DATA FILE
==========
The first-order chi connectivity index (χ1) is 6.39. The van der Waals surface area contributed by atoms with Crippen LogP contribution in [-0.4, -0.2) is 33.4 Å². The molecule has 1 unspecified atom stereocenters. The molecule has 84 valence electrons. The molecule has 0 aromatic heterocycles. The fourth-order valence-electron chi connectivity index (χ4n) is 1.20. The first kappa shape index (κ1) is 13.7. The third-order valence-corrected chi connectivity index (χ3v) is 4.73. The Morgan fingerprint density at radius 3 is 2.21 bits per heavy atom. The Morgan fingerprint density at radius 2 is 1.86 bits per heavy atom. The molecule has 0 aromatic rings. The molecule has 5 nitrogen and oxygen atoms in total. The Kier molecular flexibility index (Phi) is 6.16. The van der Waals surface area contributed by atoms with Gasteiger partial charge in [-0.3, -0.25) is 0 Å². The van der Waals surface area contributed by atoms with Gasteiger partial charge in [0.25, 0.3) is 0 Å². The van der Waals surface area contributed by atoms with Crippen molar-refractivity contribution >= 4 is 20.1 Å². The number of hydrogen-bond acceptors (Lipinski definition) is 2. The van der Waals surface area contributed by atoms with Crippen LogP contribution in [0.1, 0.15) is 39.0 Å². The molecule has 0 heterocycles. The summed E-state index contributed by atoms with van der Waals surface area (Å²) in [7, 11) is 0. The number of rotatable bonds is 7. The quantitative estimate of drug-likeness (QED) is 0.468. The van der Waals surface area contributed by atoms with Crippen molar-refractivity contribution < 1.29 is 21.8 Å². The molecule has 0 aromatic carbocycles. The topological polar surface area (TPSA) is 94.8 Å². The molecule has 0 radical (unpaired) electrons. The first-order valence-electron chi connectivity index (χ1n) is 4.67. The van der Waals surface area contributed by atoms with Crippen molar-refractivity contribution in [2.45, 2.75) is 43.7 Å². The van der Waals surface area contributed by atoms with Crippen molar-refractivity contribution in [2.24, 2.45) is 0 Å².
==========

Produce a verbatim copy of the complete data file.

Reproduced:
The first-order chi connectivity index (χ1) is 6.39. The van der Waals surface area contributed by atoms with Crippen LogP contribution in [-0.4, -0.2) is 33.4 Å². The molecule has 1 unspecified atom stereocenters. The molecule has 84 valence electrons. The molecule has 0 aromatic heterocycles. The fourth-order valence-electron chi connectivity index (χ4n) is 1.20. The first kappa shape index (κ1) is 13.7. The third-order valence-corrected chi connectivity index (χ3v) is 4.73. The Morgan fingerprint density at radius 3 is 2.21 bits per heavy atom. The Morgan fingerprint density at radius 2 is 1.86 bits per heavy atom. The molecule has 0 aromatic rings. The molecule has 5 nitrogen and oxygen atoms in total. The Kier molecular flexibility index (Phi) is 6.16. The van der Waals surface area contributed by atoms with Gasteiger partial charge in [-0.3, -0.25) is 0 Å². The van der Waals surface area contributed by atoms with Gasteiger partial charge in [0.25, 0.3) is 0 Å². The van der Waals surface area contributed by atoms with Crippen molar-refractivity contribution >= 4 is 20.1 Å². The number of hydrogen-bond acceptors (Lipinski definition) is 2. The van der Waals surface area contributed by atoms with Crippen LogP contribution in [0.1, 0.15) is 39.0 Å². The molecule has 0 heterocycles. The summed E-state index contributed by atoms with van der Waals surface area (Å²) in [7, 11) is 0. The number of rotatable bonds is 7. The quantitative estimate of drug-likeness (QED) is 0.468. The van der Waals surface area contributed by atoms with Crippen molar-refractivity contribution < 1.29 is 21.8 Å². The molecule has 0 aromatic carbocycles. The topological polar surface area (TPSA) is 94.8 Å². The molecule has 0 radical (unpaired) electrons. The first-order valence-electron chi connectivity index (χ1n) is 4.67. The van der Waals surface area contributed by atoms with Crippen molar-refractivity contribution in [2.45, 2.75) is 43.7 Å². The van der Waals surface area contributed by atoms with Crippen molar-refractivity contribution in [2.24, 2.45) is 0 Å².